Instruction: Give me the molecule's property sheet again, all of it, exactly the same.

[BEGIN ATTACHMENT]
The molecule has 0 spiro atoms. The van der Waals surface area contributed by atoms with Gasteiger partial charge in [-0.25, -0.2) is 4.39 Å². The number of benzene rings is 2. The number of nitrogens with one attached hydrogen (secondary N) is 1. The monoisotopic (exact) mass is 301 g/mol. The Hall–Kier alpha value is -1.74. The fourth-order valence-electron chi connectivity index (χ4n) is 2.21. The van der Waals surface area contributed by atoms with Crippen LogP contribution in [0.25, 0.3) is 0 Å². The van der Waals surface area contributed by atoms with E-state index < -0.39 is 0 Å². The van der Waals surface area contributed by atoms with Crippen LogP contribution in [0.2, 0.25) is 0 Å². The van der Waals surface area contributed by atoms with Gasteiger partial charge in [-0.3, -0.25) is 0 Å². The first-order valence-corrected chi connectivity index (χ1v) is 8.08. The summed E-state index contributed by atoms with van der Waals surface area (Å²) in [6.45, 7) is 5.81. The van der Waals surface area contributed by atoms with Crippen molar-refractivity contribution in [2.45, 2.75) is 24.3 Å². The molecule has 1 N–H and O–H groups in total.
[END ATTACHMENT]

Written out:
The molecule has 0 spiro atoms. The van der Waals surface area contributed by atoms with Gasteiger partial charge in [-0.25, -0.2) is 4.39 Å². The number of benzene rings is 2. The number of nitrogens with one attached hydrogen (secondary N) is 1. The monoisotopic (exact) mass is 301 g/mol. The Hall–Kier alpha value is -1.74. The fourth-order valence-electron chi connectivity index (χ4n) is 2.21. The van der Waals surface area contributed by atoms with Crippen LogP contribution in [0.25, 0.3) is 0 Å². The van der Waals surface area contributed by atoms with E-state index < -0.39 is 0 Å². The van der Waals surface area contributed by atoms with Crippen LogP contribution in [0.2, 0.25) is 0 Å². The van der Waals surface area contributed by atoms with Gasteiger partial charge in [-0.3, -0.25) is 0 Å². The first-order valence-corrected chi connectivity index (χ1v) is 8.08. The summed E-state index contributed by atoms with van der Waals surface area (Å²) in [6.45, 7) is 5.81. The van der Waals surface area contributed by atoms with Crippen molar-refractivity contribution in [2.45, 2.75) is 24.3 Å². The molecule has 1 N–H and O–H groups in total.